Each pin on the PocketBeagle (or the BeagleBone) can be assigned to have one of several functions, using the pinmuxer (pin-multiplexer), I wrote a bit about pinmuxer here.
PaulELong Related to that, when I try to reference the PocketBeagle Expansion Headers diagram, I'm not sure I understand how to read it. There are some boxes that have dotted lines, other than have bright green, and then other's that look like they are highlighted vs being colored in. Is there a legend or description that helps clarify the diagram?
If you are looking at this, then the solid colors are as they were found on Beagleboard's original diagram (a more modern version of which, including a legend, is in figure 42 here). They represent some of the function that the pin can assume. On top of that, I overlaid in semi-transparent blue the Bela digital pins, and in a green square with a brief description, the pins used by the Bela core.
The pinmuxer can only be programmed from kernel space in order to change the function of a pin. There are two ways of doing so: device tree overlays, and
config-pin, which is the easiest on the PocketBeagle. More details on that are here. The overlays were introduced by Beagleboard on the BeagleBone Black, and in principle each overlay is the digital equivalent of a given cape: you can physically attach a cape, but in order to enable its functionalities you have to load the overlay that tells the computer what is connected where. On the BBB you can load capes while the computer is running, using the
capemgr (cape manager), however this is now being phased out, and on the PB you can only load device tree overlays at boot. On the PB, the only way to change pins while the computer is running is to use
config-pin can only control those pins that in the device tree have been assigned to a specific "virtual cape". The Bela device tree overlay disables the virtual cape for those pins that are critical to Bela's functioning, which is why for some pins you get
pinmux file not found! Pin has no cape (SPI0 is used by Bela, and you should not use it for anything else).
The overlays also take care of doing something more than setting the pinmuxer: they ask the kernel to load a suitable device driver. In the case of
config-pin, the driver is already loaded in the device tree.
Now, what are these commands actually doing?
config-pin P2.25 spi
config-pin P2.27 spi
config-pin P2.29 spi_sclk
config-pin P2.31 spi_cs
They are telling the PB to enable the specified pinmuxer configuration for the specified pin. After running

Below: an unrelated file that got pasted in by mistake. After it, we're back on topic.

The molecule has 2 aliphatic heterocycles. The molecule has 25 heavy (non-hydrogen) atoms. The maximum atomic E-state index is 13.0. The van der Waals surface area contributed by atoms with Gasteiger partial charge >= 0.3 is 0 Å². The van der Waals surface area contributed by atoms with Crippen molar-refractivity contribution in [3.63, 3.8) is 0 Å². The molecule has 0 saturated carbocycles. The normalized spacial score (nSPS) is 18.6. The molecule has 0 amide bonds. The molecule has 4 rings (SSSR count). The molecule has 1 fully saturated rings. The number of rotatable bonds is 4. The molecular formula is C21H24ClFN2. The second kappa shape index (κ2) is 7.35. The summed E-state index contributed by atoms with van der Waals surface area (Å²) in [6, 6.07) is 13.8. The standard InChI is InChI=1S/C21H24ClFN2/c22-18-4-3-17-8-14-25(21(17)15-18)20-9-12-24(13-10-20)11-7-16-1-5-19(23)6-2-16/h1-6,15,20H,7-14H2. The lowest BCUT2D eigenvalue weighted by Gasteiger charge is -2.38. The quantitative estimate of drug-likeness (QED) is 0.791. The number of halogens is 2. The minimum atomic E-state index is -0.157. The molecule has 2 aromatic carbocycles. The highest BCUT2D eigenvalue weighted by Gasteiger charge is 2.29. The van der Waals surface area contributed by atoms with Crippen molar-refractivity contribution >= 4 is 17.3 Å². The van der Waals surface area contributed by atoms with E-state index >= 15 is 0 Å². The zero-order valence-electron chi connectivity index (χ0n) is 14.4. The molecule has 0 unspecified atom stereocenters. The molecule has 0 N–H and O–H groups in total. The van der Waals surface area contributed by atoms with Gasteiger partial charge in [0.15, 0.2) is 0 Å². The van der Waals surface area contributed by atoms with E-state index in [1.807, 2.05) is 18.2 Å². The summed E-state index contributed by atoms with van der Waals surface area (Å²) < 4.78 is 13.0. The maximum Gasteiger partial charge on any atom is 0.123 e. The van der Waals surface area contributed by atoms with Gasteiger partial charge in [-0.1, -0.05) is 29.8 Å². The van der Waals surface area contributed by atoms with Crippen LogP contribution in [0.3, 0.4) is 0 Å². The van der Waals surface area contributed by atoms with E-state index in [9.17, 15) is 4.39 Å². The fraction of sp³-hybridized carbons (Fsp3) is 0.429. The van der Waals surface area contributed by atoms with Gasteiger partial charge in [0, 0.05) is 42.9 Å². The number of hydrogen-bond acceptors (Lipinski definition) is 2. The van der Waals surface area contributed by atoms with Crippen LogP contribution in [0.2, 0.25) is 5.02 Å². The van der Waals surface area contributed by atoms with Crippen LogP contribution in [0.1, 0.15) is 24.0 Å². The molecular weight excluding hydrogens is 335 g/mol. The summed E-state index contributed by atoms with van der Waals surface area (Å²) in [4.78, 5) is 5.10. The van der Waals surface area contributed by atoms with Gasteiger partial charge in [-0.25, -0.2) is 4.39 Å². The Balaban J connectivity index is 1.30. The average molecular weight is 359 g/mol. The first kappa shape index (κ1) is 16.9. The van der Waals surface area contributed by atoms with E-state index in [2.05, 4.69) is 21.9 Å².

config-pin P2.25 spi, for instance, P2.25 will cease been a GPIO (which is the setting it needs to have in order to work as a Bela digital), and is instead connected to the SPI1.MOSI (master-out-slave-input) signal. At this point, toggling GPIO41, the signal that is normally assigned with it, will have no effect, but the pin can be used for SPI communication. This will not be a "soft" SPI, but a "hardware" SPI *.
PaulELong , so that's ok as long as supercolider doesn't cause interference when it starts.
If I have been any clear until now, Supercollider CANNOT cause any interference, because Sc (through Bela) controls the GPIO pins, but these pins are no longer connected to the GPIO signals now, so anything that happens to the GPIOs will not be reflected there).
PaulELong Is there a hardware SPI overlay I can use?
You shouldn't need it. The
config-pin settings above should do instead of the overlay. Note that I think that
/dev/spidev1 corresponds to the pins labelled
/dev/spidev2.1 is the device actually available on P9.25-27-29-31.
Hope this helps.
* a SPI peripheral has several pins which provide functions such as SCK(serial clock)/MISO(master in slave out)/MOSI(master out slave in)/CS(chip select).
Soft SPI: the operating system toggles each pin individually and controls the timing. This requires a lot of CPU time and the speed is therefore very limited (< 100kHz).
Hardware SPI: the operating system configures the peripheral, and then for each transmission it writes one or more "words" in one go. The SPI peripheral (i.e.: some dedicated circuit on the chip) generates the necessary serial signal. This requires very little CPU time (because the data transmission itself is performed by the dedicated circuitry) and the speed can be much higher (up to 24 or 48MHz on the PB/BBB)